Macron rejects PM Attal’s resignation to ensure stability


French President Emmanuel Macron refuses to accept the resignation of Prime Minister Gabriel Attal after the surprise result of France’s early parliamentary elections, the Élysée Palace announced on Monday.

Macron has asked Attal to remain prime minister for the time being to ensure the country’s stability, the report said. Attal announced his resignation on Sunday evening after the preliminary results were announced.

The new left-wing French alliance, the New Popular Front (NFP), wants to quickly reach an agreement on a candidate to succeed Attal after its unexpected victory.

The NFP bloc consists of the Socialists, the Greens, the Communists and Jean-Luc MélenchonThe far left of France is unscathed.

Official results released by the Interior Ministry showed that Macron’s centrist Ensemble bloc (Together) came in second.

Marine Le-PenThe far-right nationalist party National Rassemblement (RN), initially seen as the favorite after the first round of voting, finished third.

Neither side secured an outright majority, making it difficult to form a government and risking a deadlock in the European Union’s second-largest economy.

Macron announced the early polls on June 9. The NFP was launched shortly before the first round of National Assembly elections on June 30. The short time to prepare meant that the alliance did not enter the elections with a leading candidate.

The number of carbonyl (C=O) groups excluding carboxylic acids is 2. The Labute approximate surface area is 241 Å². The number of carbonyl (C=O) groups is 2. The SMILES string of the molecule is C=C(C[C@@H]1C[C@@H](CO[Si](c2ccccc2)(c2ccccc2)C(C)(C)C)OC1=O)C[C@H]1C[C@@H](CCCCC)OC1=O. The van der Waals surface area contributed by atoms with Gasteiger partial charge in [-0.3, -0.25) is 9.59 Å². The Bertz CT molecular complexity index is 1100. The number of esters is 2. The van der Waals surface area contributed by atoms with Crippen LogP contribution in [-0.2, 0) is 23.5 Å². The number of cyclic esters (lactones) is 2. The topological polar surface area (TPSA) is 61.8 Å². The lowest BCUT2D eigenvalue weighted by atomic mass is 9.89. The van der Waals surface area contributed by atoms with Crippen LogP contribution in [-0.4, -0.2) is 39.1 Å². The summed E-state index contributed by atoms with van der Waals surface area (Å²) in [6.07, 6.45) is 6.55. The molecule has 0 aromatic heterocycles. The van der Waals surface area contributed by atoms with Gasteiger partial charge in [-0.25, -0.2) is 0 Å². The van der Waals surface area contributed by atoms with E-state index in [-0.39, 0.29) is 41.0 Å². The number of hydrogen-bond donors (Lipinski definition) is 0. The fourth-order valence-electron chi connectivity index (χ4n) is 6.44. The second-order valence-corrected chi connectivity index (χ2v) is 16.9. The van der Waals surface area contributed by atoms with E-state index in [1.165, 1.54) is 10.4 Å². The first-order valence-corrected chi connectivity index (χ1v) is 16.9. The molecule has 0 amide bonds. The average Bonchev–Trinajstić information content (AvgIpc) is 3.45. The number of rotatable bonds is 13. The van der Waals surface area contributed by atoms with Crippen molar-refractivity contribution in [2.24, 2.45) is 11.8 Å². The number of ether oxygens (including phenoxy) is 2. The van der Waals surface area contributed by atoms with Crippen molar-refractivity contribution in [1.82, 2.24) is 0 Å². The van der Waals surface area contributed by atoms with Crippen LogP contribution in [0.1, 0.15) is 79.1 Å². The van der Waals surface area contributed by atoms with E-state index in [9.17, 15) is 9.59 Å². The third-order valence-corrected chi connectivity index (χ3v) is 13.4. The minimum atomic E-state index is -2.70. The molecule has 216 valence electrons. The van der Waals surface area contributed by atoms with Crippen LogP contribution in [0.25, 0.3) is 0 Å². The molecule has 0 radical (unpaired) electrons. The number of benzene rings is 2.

“We should be able to nominate a candidate within a week” for the post of prime minister, Faure told broadcaster France Info.

He said a decision must be made quickly to show the public that the alliance is ready to govern. Faure said the candidate could be chosen by consensus among party officials or by party votes.

Mathilde Panot, chair of the France Unbowed faction, told broadcaster RTL that the NFP will present a prime minister and a government this week. She believes that veteran far-left Mélenchon, the controversial founder of France Unbowed, is still in the running.

In an interview with France Inter, Green Party leader Marine Tondelier called for a consensus decision, adding that it is much more important to agree on policy than on the person who will become prime minister.

Lawmakers have until July 18 to form their parliamentary groups.

Efforts to form a government will focus on exploring possible alliances and convincing individual MPs from other groups.

How things will continue is still unclear. It is uncertain whether the left can form a minority government independently.

However, given the opposing political orientations, it remains questionable whether coalition agreements will be successful.

If no bloc can find a majority to form a government, the current government can do business on an interim basis, or an expert government can be appointed.

In such a scenario, France would face a political impasse. Another dissolution of parliament by Macron and new elections would not be possible until July 2025.

French President Emmanuel Macron attends an event at the French Embassy in Berlin. Kay Nietfeld/dpaFrench President Emmanuel Macron attends an event at the French Embassy in Berlin. Kay Nietfeld/dpa

French President Emmanuel Macron attends an event at the French Embassy in Berlin. Kay Nietfeld/dpa

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